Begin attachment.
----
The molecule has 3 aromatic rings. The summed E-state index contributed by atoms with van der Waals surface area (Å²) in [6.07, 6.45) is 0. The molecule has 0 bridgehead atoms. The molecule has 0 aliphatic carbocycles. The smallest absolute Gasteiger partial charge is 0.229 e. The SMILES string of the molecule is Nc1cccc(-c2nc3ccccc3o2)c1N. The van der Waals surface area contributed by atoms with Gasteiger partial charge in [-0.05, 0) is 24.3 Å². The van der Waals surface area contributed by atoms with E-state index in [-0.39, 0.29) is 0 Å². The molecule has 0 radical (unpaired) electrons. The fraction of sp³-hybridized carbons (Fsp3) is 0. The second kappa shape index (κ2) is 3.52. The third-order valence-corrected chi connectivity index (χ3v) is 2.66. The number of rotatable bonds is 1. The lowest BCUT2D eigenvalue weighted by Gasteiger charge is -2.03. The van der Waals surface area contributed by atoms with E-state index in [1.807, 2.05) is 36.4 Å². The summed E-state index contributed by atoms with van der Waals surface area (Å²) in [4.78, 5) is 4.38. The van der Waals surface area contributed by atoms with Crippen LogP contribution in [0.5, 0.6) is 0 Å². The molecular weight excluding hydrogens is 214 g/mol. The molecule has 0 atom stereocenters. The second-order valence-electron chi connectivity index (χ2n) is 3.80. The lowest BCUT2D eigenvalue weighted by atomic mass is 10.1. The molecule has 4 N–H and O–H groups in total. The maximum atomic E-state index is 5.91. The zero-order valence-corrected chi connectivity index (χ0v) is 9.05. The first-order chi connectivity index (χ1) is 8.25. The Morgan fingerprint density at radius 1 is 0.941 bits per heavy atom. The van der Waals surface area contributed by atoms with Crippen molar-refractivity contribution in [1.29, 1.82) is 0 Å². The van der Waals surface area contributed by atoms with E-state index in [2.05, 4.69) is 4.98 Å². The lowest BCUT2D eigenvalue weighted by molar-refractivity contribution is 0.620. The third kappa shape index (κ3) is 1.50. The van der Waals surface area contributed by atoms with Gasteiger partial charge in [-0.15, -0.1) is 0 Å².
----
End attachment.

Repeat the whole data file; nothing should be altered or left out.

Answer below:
The molecule has 3 aromatic rings. The summed E-state index contributed by atoms with van der Waals surface area (Å²) in [6.07, 6.45) is 0. The molecule has 0 bridgehead atoms. The molecule has 0 aliphatic carbocycles. The smallest absolute Gasteiger partial charge is 0.229 e. The SMILES string of the molecule is Nc1cccc(-c2nc3ccccc3o2)c1N. The van der Waals surface area contributed by atoms with Gasteiger partial charge in [-0.05, 0) is 24.3 Å². The van der Waals surface area contributed by atoms with E-state index in [-0.39, 0.29) is 0 Å². The molecule has 0 radical (unpaired) electrons. The fraction of sp³-hybridized carbons (Fsp3) is 0. The second kappa shape index (κ2) is 3.52. The third-order valence-corrected chi connectivity index (χ3v) is 2.66. The number of rotatable bonds is 1. The lowest BCUT2D eigenvalue weighted by Gasteiger charge is -2.03. The van der Waals surface area contributed by atoms with E-state index in [1.807, 2.05) is 36.4 Å². The summed E-state index contributed by atoms with van der Waals surface area (Å²) in [4.78, 5) is 4.38. The van der Waals surface area contributed by atoms with Crippen LogP contribution in [0.5, 0.6) is 0 Å². The molecular weight excluding hydrogens is 214 g/mol. The molecule has 0 atom stereocenters. The second-order valence-electron chi connectivity index (χ2n) is 3.80. The lowest BCUT2D eigenvalue weighted by atomic mass is 10.1. The molecule has 4 N–H and O–H groups in total. The maximum atomic E-state index is 5.91. The zero-order valence-corrected chi connectivity index (χ0v) is 9.05. The first-order chi connectivity index (χ1) is 8.25. The Morgan fingerprint density at radius 1 is 0.941 bits per heavy atom. The van der Waals surface area contributed by atoms with Crippen molar-refractivity contribution in [1.29, 1.82) is 0 Å². The van der Waals surface area contributed by atoms with E-state index in [2.05, 4.69) is 4.98 Å². The lowest BCUT2D eigenvalue weighted by molar-refractivity contribution is 0.620. The third kappa shape index (κ3) is 1.50. The van der Waals surface area contributed by atoms with Gasteiger partial charge in [-0.15, -0.1) is 0 Å².